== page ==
And you can ping the address of the printer?

Manajaro =! Kubuntu
So sometimes you need to configure a bit more.

Speaking of that. could you provide the output of your cups config?
etc/cups/cupsd.conf

Also there is an alternative method and only works if your printer supports the Bonjour protocol

What is the output of
lpinfo --include-schemes dnssd -v

1 Like

I realise Manjaro is not equal to KDE or Arch what I meant was it only seems to be Manjaro that I have to do this on and not either of the others. The only difference is manjaro only seems to ship with HP support nothing else unlike the others do.

what is the best way for me to share that here for you please? Sorry I’m a newbie on here.

PING 192.168.1.104 (192.168.1.104) 56(84) bytes of data.
64 bytes from 192.168.1.104: icmp_seq=1 ttl=255 time=3.27 ms
64 bytes from 192.168.1.104: icmp_seq=2 ttl=255 time=2.68 ms
64 bytes from 192.168.1.104: icmp_seq=3 ttl=255 time=3.69 ms
64 bytes from 192.168.1.104: icmp_seq=4 ttl=255 time=3.40 ms
64 bytes from 192.168.1.104: icmp_seq=5 ttl=255 time=2.78 ms
64 bytes from 192.168.1.104: icmp_seq=6 ttl=255 time=3.76 ms
64 bytes from 192.168.1.104: icmp_seq=7 ttl=255 time=2.89 ms
64 bytes from 192.168.1.104: icmp_seq=8 ttl=255 time=3.16 ms
64 bytes from 192.168.1.104: icmp_seq=9 ttl=255 time=2.91 ms
64 bytes from 192.168.1.104: icmp_seq=10 ttl=255 time=3.58 ms
64 bytes from 192.168.1.104: icmp_seq=11 ttl=255 time=2.65 ms
64 bytes from 192.168.1.104: icmp_seq=12 ttl=255 time=3.06 ms
64 bytes from 192.168.1.104: icmp_seq=13 ttl=255 time=2.59 ms
64 bytes from 192.168.1.104: icmp_seq=14 ttl=255 time=2.65 ms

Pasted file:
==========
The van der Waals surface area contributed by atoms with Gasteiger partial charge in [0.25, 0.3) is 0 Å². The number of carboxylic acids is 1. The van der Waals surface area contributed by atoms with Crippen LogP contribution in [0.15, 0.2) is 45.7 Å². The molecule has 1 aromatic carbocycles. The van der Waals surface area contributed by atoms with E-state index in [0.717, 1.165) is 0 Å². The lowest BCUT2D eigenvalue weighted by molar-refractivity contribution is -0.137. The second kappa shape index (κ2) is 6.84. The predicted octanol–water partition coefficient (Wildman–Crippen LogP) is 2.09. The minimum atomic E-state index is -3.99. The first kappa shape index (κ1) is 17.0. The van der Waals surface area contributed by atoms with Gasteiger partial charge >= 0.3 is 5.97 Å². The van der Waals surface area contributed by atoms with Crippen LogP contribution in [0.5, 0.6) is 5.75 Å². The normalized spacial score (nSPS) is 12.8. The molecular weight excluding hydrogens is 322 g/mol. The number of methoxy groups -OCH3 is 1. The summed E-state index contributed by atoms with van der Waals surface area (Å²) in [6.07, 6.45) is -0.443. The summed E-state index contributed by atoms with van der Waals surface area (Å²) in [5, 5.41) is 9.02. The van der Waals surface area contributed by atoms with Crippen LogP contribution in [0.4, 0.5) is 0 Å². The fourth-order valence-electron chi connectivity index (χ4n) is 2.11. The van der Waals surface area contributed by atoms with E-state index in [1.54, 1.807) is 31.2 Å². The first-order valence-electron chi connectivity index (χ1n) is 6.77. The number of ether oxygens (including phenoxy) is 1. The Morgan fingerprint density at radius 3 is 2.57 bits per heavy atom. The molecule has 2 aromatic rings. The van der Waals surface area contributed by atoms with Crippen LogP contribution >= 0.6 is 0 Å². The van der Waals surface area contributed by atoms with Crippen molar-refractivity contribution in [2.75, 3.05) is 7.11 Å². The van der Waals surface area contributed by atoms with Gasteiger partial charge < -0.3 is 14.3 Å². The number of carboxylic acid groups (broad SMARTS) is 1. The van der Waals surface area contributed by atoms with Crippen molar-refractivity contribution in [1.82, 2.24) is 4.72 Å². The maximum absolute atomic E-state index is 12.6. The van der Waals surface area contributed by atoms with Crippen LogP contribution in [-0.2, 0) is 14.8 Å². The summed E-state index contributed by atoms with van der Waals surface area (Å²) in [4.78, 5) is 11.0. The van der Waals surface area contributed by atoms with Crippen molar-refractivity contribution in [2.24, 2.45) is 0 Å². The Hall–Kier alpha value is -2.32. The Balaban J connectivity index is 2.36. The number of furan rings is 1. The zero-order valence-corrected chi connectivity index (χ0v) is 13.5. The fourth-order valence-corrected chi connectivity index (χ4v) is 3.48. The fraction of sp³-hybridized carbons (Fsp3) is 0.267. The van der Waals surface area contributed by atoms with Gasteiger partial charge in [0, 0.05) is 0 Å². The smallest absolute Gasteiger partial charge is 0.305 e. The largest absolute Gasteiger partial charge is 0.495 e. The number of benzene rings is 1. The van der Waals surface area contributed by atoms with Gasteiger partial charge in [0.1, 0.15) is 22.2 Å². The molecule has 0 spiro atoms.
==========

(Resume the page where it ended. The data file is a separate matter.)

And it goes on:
64 bytes from 192.168.1.104: icmp_seq=15 ttl=255 time=4.17 ms
64 bytes from 192.168.1.104: icmp_seq=16 ttl=255 time=2.88 ms
64 bytes from 192.168.1.104: icmp_seq=17 ttl=255 time=2.74 ms
64 bytes from 192.168.1.104: icmp_seq=18 ttl=255 time=2.68 ms
64 bytes from 192.168.1.104: icmp_seq=19 ttl=255 time=2.68 ms
64 bytes from 192.168.1.104: icmp_seq=20 ttl=255 time=2.58 ms
64 bytes from 192.168.1.104: icmp_seq=21 ttl=255 time=2.73 ms
64 bytes from 192.168.1.104: icmp_seq=22 ttl=255 time=2.80 ms
64 bytes from 192.168.1.104: icmp_seq=23 ttl=255 time=2.68 ms
64 bytes from 192.168.1.104: icmp_seq=24 ttl=255 time=3.91 ms
64 bytes from 192.168.1.104: icmp_seq=25 ttl=255 time=2.69 ms
64 bytes from 192.168.1.104: icmp_seq=26 ttl=255 time=3.54 ms
64 bytes from 192.168.1.104: icmp_seq=27 ttl=255 time=7.28 ms
64 bytes from 192.168.1.104: icmp_seq=28 ttl=255 time=2.74 ms
64 bytes from 192.168.1.104: icmp_seq=29 ttl=255 time=2.64 ms
64 bytes from 192.168.1.104: icmp_seq=30 ttl=255 time=2.61 ms
64 bytes from 192.168.1.104: icmp_seq=31 ttl=255 time=5.15 ms
64 bytes from 192.168.1.104: icmp_seq=32 ttl=255 time=2.82 ms
64 bytes from 192.168.1.104: icmp_seq=33 ttl=255 time=2.67 ms

No problem.

You can find how in this item